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FROM THIS EPISODE

Driving along the PCH, which I make a point of doing every week, I marvel at the ever changing colors of sky and sea and the refracted light, all so difficult to realize in painting. However, a close approximation comes at the hand of Richard Diebenkorn, (1922-1993), who lived in the Santa Monica neighborhood of Ocean Park from 1966 to 1985. Seventy-five paintings and works on paper, geometric abstractions from his Ocean Park Series, are on view at the Orange County Museum of Art through May 27. They were inspired indirectly by the low-rise stucco buildings, pitched roads, beach and ocean, all with walking distance of the Main Street studio that he took over from painter Sam Francis.

Diebenkorn_OP24.jpg

Richard Diebenkorn: Ocean Park #24, 1969
Oil on canvas, 93 3/4 x 77 1/2 in. (238.1 x 196.9 cm)
Yale University Art Gallery, The Twigg-Smith Collection
Gift of Laila and Thurston Twigg-Smith, B.E. 1942
©The Estate of Richard Diebenkorn
Image courtesy Yale University Art Gallery

These tightly organized compositions are fully resolved balancing acts of flat color against atmospheric washes, hard lines delineating as well as denying dimensionality. Seemingly simple, they are almost excruciatingly complex upon prolonged examination. They seem to embody the misty, magical qualities of marine light.

Diebenkorn_OP43.jpg

Richard Diebenkorn: Ocean Park #43, 1971
Oil and charcoal on canvas, 93 x 81 in. (236.2 x 205.7 cm)
Collection of Gretchen and John Berggruen, San Francisco
©The Estate of Richard Diebenkorn
Image courtesy the Estate of Richard Diebenkorn

Diebenkorn himself observed, "Non-painters often say, 'What a lovely light there,’ but I myself don’t see it. My own approach is very different. I see the light only at the end of working on a painting. I mean, I discover the light of a place gradually, and only through painting it."

Diebenkorn_OP79.jpg

Richard Diebenkorn: Ocean Park #79, 1975
Oil on canvas, 93 x 81 in. (236.2 x 205.7 cm)
Philadelphia Museum of Art, Purchased with a grant from the National Endowment for the Arts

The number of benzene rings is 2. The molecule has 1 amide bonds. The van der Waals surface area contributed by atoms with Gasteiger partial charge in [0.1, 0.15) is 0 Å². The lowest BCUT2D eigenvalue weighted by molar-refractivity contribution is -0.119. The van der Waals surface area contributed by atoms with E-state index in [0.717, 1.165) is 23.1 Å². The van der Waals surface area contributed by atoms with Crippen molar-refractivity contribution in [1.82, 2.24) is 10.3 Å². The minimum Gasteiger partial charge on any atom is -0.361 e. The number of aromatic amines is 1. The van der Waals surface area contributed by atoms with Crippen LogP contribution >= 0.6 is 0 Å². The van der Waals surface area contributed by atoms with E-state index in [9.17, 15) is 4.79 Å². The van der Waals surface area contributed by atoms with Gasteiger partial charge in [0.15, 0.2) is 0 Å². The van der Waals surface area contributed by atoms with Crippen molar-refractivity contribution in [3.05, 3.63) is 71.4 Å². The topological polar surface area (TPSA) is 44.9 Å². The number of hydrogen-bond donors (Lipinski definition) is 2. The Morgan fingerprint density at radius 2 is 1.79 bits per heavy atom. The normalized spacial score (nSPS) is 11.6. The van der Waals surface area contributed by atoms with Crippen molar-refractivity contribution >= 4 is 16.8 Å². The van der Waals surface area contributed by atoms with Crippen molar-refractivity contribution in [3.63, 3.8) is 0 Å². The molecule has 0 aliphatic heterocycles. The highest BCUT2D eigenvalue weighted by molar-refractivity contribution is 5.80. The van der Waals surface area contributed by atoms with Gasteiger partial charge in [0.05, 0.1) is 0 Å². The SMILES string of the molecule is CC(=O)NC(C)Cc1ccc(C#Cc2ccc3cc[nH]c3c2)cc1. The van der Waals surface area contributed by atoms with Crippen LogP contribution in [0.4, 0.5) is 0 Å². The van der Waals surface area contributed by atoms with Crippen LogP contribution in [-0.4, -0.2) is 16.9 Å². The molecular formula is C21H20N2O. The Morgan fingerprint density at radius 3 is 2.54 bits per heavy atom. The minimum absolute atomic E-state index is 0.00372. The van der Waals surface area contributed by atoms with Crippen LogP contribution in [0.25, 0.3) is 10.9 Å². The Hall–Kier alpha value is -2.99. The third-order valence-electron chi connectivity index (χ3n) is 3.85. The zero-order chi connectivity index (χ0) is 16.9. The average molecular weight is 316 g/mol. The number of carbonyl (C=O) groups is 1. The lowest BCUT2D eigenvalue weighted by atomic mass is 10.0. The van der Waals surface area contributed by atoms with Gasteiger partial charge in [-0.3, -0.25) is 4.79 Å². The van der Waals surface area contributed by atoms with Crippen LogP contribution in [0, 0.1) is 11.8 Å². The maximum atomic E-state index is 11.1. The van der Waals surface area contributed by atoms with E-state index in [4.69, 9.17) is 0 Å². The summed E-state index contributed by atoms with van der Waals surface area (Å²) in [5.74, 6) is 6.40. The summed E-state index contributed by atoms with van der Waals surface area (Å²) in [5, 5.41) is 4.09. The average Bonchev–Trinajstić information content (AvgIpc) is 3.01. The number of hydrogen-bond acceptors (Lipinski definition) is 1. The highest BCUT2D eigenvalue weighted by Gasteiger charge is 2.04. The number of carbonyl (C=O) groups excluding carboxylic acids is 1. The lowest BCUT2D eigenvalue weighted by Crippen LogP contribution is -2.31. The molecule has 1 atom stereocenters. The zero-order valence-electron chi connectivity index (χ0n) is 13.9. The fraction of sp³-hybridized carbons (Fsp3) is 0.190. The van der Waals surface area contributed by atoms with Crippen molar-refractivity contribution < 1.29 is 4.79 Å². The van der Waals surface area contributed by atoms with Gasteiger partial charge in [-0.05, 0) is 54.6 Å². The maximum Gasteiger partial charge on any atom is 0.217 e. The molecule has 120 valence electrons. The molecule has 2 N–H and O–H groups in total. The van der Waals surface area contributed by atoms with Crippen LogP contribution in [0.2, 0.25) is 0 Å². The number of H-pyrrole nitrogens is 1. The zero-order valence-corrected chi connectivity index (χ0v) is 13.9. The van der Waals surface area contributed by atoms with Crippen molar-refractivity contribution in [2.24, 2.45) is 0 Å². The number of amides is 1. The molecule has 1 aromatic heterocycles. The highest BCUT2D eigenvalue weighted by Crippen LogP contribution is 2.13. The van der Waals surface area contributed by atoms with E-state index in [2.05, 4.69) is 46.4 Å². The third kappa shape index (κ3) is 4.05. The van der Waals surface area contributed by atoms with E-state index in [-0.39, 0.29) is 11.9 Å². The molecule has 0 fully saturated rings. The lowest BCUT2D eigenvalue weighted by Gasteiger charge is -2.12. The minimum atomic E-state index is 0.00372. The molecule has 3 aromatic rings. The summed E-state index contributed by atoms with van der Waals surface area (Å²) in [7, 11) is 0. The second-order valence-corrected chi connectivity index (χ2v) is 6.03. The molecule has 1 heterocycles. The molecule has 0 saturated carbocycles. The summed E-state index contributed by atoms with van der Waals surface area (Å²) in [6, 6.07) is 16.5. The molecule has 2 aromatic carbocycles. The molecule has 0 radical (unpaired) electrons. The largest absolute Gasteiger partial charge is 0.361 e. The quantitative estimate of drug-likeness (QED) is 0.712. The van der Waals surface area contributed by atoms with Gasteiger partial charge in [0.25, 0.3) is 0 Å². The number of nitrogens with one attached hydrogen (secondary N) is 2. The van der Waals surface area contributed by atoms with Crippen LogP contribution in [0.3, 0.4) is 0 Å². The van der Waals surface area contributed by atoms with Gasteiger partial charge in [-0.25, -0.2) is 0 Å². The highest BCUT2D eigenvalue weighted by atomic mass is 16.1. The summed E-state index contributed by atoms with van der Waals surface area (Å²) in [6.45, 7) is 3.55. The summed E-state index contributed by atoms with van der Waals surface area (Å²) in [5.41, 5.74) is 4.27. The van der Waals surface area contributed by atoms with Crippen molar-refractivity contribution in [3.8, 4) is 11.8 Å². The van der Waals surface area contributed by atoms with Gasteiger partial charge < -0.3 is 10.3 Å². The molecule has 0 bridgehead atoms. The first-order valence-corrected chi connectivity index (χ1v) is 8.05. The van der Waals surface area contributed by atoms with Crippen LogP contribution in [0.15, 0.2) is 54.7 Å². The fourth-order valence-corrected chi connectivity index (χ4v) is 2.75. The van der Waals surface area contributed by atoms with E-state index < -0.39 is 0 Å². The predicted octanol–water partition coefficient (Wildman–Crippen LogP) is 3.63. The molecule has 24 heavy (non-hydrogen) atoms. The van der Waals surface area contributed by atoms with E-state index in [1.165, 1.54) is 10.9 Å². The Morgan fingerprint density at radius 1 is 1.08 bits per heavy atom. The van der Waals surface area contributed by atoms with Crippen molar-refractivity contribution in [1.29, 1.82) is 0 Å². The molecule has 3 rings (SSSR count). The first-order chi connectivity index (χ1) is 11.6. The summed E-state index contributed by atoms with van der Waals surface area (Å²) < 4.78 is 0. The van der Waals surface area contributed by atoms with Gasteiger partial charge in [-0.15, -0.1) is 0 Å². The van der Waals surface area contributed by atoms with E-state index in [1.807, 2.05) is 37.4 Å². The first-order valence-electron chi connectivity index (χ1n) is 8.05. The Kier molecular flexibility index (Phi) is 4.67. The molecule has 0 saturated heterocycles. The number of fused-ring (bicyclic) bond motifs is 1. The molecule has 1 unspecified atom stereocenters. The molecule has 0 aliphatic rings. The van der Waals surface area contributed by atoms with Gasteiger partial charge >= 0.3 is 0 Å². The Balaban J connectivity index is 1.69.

and with funds contributed by private donors, 1977
©The Estate of Richard Diebenkorn
Image courtesy the Philadelphia Museum of Art

Diebenkorn had success as a Bay Area abstract expressionist before switching to figurative painting in 1955. In 1965, a retrospective of his early work was held at the Pavilion Gallery in Newport Beach, which became the Orange County Museum of Art. The following year, he started teaching at UCLA. Though younger artists in L.A. were experimenting with plastics and glass, light and space, language and media, Diebenkorn found his own brand of freedom. His doggedly pursued a highly personal vocabulary of abstraction and over the course of the next 20 years, completed 145 paintings and 500 works on paper of Ocean Park. There are some beauties included in this exhibition, which was organized and nicely installed by OCMA curator Sarah C. Bancroft.

Diebenkorn_Untitled-1975.jpg

Richard Diebenkorn: Untitled, 1975
Acrylic, gouache, and pasted paper on paper, 11 3/4 x 8 1/2 in. (29.8 x 21.6 cm)
The Grant Family Collection
©The Estate of Richard Diebenkorn
Image courtesy the Estate of Richard Diebenkorn


Banner image: Detail of Richard Diebenkorn's Untitled, 1975; Acrylic, gouache, and pasted paper on paper, 11 3/4 x 8 1/2 in. (29.8 x 21.6 cm); The Grant Family Collection ©The Estate of Richard Diebenkorn; Image courtesy the Estate of Richard Diebenkorn

Richard Diebenkorn

Sarah Bancroft

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